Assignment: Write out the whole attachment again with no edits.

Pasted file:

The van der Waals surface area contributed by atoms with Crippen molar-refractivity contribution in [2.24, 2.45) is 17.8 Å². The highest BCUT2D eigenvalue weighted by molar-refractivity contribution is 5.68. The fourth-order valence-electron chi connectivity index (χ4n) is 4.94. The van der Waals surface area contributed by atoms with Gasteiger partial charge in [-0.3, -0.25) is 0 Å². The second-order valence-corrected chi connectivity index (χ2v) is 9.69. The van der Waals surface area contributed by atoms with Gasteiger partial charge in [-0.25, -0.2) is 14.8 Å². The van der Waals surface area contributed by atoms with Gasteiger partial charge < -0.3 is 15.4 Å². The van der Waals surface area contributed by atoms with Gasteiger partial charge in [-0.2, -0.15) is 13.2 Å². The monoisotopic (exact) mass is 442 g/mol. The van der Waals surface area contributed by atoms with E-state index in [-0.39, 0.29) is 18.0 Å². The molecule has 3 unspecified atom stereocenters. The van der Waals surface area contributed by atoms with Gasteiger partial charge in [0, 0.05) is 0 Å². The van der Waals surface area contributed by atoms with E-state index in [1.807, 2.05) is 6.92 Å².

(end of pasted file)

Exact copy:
The van der Waals surface area contributed by atoms with Crippen molar-refractivity contribution in [2.24, 2.45) is 17.8 Å². The highest BCUT2D eigenvalue weighted by molar-refractivity contribution is 5.68. The fourth-order valence-electron chi connectivity index (χ4n) is 4.94. The van der Waals surface area contributed by atoms with Gasteiger partial charge in [-0.3, -0.25) is 0 Å². The second-order valence-corrected chi connectivity index (χ2v) is 9.69. The van der Waals surface area contributed by atoms with Gasteiger partial charge in [-0.25, -0.2) is 14.8 Å². The van der Waals surface area contributed by atoms with Gasteiger partial charge < -0.3 is 15.4 Å². The van der Waals surface area contributed by atoms with Gasteiger partial charge in [-0.2, -0.15) is 13.2 Å². The monoisotopic (exact) mass is 442 g/mol. The van der Waals surface area contributed by atoms with E-state index in [-0.39, 0.29) is 18.0 Å². The molecule has 3 unspecified atom stereocenters. The van der Waals surface area contributed by atoms with Gasteiger partial charge in [0, 0.05) is 0 Å². The van der Waals surface area contributed by atoms with E-state index in [1.807, 2.05) is 6.92 Å².